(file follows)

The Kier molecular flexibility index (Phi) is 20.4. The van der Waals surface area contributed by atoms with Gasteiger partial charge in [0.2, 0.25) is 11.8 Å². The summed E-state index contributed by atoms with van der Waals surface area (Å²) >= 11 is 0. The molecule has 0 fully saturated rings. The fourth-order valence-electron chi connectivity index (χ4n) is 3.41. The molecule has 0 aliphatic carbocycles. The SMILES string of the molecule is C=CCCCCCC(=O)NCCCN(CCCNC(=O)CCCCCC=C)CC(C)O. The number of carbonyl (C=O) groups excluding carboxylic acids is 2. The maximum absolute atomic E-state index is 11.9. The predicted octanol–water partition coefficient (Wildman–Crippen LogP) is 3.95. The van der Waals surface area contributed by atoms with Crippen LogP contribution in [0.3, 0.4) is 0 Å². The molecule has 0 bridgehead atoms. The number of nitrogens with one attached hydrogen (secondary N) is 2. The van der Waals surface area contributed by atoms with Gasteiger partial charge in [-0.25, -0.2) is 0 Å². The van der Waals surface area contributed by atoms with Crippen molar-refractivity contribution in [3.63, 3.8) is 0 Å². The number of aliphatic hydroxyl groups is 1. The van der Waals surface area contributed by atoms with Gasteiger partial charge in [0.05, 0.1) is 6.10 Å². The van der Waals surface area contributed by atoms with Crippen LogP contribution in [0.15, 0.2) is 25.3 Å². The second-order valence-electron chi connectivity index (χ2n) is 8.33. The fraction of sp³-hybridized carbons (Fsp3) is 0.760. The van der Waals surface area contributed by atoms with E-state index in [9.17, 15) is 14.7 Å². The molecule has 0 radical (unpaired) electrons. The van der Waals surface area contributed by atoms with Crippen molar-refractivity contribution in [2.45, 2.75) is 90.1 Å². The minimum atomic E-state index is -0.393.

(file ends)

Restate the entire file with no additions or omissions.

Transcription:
The Kier molecular flexibility index (Phi) is 20.4. The van der Waals surface area contributed by atoms with Gasteiger partial charge in [0.2, 0.25) is 11.8 Å². The summed E-state index contributed by atoms with van der Waals surface area (Å²) >= 11 is 0. The molecule has 0 fully saturated rings. The fourth-order valence-electron chi connectivity index (χ4n) is 3.41. The molecule has 0 aliphatic carbocycles. The SMILES string of the molecule is C=CCCCCCC(=O)NCCCN(CCCNC(=O)CCCCCC=C)CC(C)O. The number of carbonyl (C=O) groups excluding carboxylic acids is 2. The maximum absolute atomic E-state index is 11.9. The predicted octanol–water partition coefficient (Wildman–Crippen LogP) is 3.95. The van der Waals surface area contributed by atoms with Crippen LogP contribution in [0.3, 0.4) is 0 Å². The molecule has 0 bridgehead atoms. The number of nitrogens with one attached hydrogen (secondary N) is 2. The van der Waals surface area contributed by atoms with Gasteiger partial charge in [-0.25, -0.2) is 0 Å². The van der Waals surface area contributed by atoms with Crippen molar-refractivity contribution in [3.63, 3.8) is 0 Å². The number of aliphatic hydroxyl groups is 1. The van der Waals surface area contributed by atoms with Gasteiger partial charge in [0.05, 0.1) is 6.10 Å². The van der Waals surface area contributed by atoms with Crippen LogP contribution in [0.15, 0.2) is 25.3 Å². The second-order valence-electron chi connectivity index (χ2n) is 8.33. The fraction of sp³-hybridized carbons (Fsp3) is 0.760. The van der Waals surface area contributed by atoms with E-state index in [9.17, 15) is 14.7 Å². The molecule has 0 radical (unpaired) electrons. The van der Waals surface area contributed by atoms with Crippen molar-refractivity contribution in [2.45, 2.75) is 90.1 Å². The minimum atomic E-state index is -0.393.